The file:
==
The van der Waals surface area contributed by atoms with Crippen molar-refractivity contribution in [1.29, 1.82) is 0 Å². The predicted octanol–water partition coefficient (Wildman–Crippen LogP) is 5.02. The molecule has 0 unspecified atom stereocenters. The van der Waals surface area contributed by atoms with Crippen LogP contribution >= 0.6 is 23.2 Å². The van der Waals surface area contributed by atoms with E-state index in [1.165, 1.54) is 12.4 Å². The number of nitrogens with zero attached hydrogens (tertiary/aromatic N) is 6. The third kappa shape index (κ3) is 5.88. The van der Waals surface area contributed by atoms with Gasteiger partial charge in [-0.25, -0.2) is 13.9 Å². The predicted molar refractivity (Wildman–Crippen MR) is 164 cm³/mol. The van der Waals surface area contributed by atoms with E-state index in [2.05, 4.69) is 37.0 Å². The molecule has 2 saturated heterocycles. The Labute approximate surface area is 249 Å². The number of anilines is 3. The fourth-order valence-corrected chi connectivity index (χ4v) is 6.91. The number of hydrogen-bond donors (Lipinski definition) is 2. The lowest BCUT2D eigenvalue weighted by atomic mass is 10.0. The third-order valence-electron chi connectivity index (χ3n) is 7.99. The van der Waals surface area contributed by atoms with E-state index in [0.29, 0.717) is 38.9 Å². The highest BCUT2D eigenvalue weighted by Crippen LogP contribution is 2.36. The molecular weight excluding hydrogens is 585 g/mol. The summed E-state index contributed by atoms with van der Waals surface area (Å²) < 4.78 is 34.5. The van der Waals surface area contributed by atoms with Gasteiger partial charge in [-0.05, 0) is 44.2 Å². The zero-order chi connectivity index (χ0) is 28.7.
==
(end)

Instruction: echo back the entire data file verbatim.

The van der Waals surface area contributed by atoms with Crippen molar-refractivity contribution in [1.29, 1.82) is 0 Å². The predicted octanol–water partition coefficient (Wildman–Crippen LogP) is 5.02. The molecule has 0 unspecified atom stereocenters. The van der Waals surface area contributed by atoms with Crippen LogP contribution >= 0.6 is 23.2 Å². The van der Waals surface area contributed by atoms with E-state index in [1.165, 1.54) is 12.4 Å². The number of nitrogens with zero attached hydrogens (tertiary/aromatic N) is 6. The third kappa shape index (κ3) is 5.88. The van der Waals surface area contributed by atoms with Gasteiger partial charge in [-0.25, -0.2) is 13.9 Å². The predicted molar refractivity (Wildman–Crippen MR) is 164 cm³/mol. The van der Waals surface area contributed by atoms with E-state index in [2.05, 4.69) is 37.0 Å². The molecule has 2 saturated heterocycles. The Labute approximate surface area is 249 Å². The number of anilines is 3. The fourth-order valence-corrected chi connectivity index (χ4v) is 6.91. The number of hydrogen-bond donors (Lipinski definition) is 2. The lowest BCUT2D eigenvalue weighted by atomic mass is 10.0. The third-order valence-electron chi connectivity index (χ3n) is 7.99. The van der Waals surface area contributed by atoms with E-state index in [0.29, 0.717) is 38.9 Å². The highest BCUT2D eigenvalue weighted by Crippen LogP contribution is 2.36. The molecular weight excluding hydrogens is 585 g/mol. The summed E-state index contributed by atoms with van der Waals surface area (Å²) < 4.78 is 34.5. The van der Waals surface area contributed by atoms with Gasteiger partial charge in [-0.05, 0) is 44.2 Å². The zero-order chi connectivity index (χ0) is 28.7.